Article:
“Horrible service.” “This place is a total joke.” “Absolutely horrid customer service.” If you heard these phrases spoken about your dealership, you’d likely be shocked and feel a call to action. Yet these comments are being made, and not in private, but online.
While Googling a dealership lately, I found it easily on a search page, but just before I clicked on its website, something else caught my eye -- a two-star rating out of a possible five stars on its Google Places page. This blew my mind, so I clicked on the link that said the average of 11 reviews of the dealership brought the two-star assessment.
What I found on the page was shocking. Yes, there are two five-star reviews from long-time loyal customers. However, those voices are drowned out by nine one-star reviews. “Any reputable company that authorizes this place as a dealer has obviously not checked it out or has very low standards,” reads one review. Another says, “Service was horrible, I don't recommend them at all.”
I’m not pointing this out to knock this specific dealer. In fact, I found an average 1.5-star rating and a two-star rating at two dealerships that I was pretty surprised to see them from. “If you like the used car salesman approach, you'll like this place,” a review of one of the dealerships said. “I'm done with them, I wouldn't buy a shoelace from them at this point,” read a scathing review of another.
These dealerships could have high-ranking customer service; they could be top local performers, however, people like to complain. It’s seldom that someone will be so fired up about a retailer that they’ll rush online to write a positive review. On the other hand, if they’re angered, it doesn’t take much to funnel that ire into a detailed one-star rant about their experience.
So what’s a dealer to do? First, Google your dealership and take ownership of your Google Places page. Any business can add its address, phone number, website, hours of operation, photos and videos free of charge. Then monitor the page. There’s a box under “Edit this place” that allows anyone from the dealership to receive email alerts of updated comments on each Places page. Third, encourage loyal customers to post positive reviews. As we learned in Neil Pascale’s column in our March issue, writing fake reviews is illegal and costly if caught, but giving a nudge to your twice-monthly shopper could encourage goodwill on your site.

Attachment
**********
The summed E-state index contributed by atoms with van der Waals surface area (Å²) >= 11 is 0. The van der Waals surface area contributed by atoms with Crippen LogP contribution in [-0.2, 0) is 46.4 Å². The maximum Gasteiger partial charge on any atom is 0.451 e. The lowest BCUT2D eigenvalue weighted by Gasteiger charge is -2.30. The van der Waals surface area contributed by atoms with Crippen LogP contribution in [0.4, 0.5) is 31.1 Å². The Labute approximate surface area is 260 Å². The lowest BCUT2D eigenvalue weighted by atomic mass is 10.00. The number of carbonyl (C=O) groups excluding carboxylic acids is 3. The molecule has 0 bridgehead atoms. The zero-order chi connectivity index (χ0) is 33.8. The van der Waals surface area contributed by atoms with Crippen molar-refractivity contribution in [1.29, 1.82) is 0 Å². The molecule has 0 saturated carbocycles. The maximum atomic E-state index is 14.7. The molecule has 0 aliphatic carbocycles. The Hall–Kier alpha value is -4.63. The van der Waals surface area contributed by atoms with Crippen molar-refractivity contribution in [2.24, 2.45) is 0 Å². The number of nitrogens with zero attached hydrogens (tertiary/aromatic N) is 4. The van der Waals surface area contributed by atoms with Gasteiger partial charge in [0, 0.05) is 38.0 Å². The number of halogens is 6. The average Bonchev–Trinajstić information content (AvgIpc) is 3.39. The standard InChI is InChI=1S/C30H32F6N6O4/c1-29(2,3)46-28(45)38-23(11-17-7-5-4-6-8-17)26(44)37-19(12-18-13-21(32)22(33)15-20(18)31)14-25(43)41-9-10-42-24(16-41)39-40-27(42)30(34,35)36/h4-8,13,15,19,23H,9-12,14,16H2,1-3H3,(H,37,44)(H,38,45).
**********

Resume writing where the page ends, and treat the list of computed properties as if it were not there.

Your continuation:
Finally, be active in responding. It’s not hard to figure out who wrote some of the reviews. For example, an April 4 review of one dealership from a user named Tom mentioned what type of work the dealership had done and how much he spent. Most customers likely post their frustrations within days of their visits, and a quick search in the DMS or a chat with the service staff could probably narrow down the identity of the dissatisfied party. Once that’s discovered, work to reconcile the issue with the customer. I recently wrote a story about service recovery that can be read here. Any issues should be addressed, preferably off-line, by a call from a service writer or someone in upper management before it becomes a larger issue. To avoid mentioning the review, simply call to ask for a customer’s feedback, especially seeking opinions on what they deemed were problem areas.
Your reputation as a dealer is an integral part of staying in business, and once it gets tarnished, it can be hard to recover. Staying proactive might secure the future of your dealership.
Liz Hochstedler is the associate editor of Powersports Business, a trade magazine for the powersports industry. She reports on the powersports industry through Powersports Business’ varied media, including in the magazine and online. She assembles the brand’s twice-a-week e-news and handles a variety of assignments for the magazine. Powersports Business is known for its exclusive national dealer surveys, in-depth industry analysis and dealership conference, Profit Xcelerator.
Copyright 2012 Powersports Business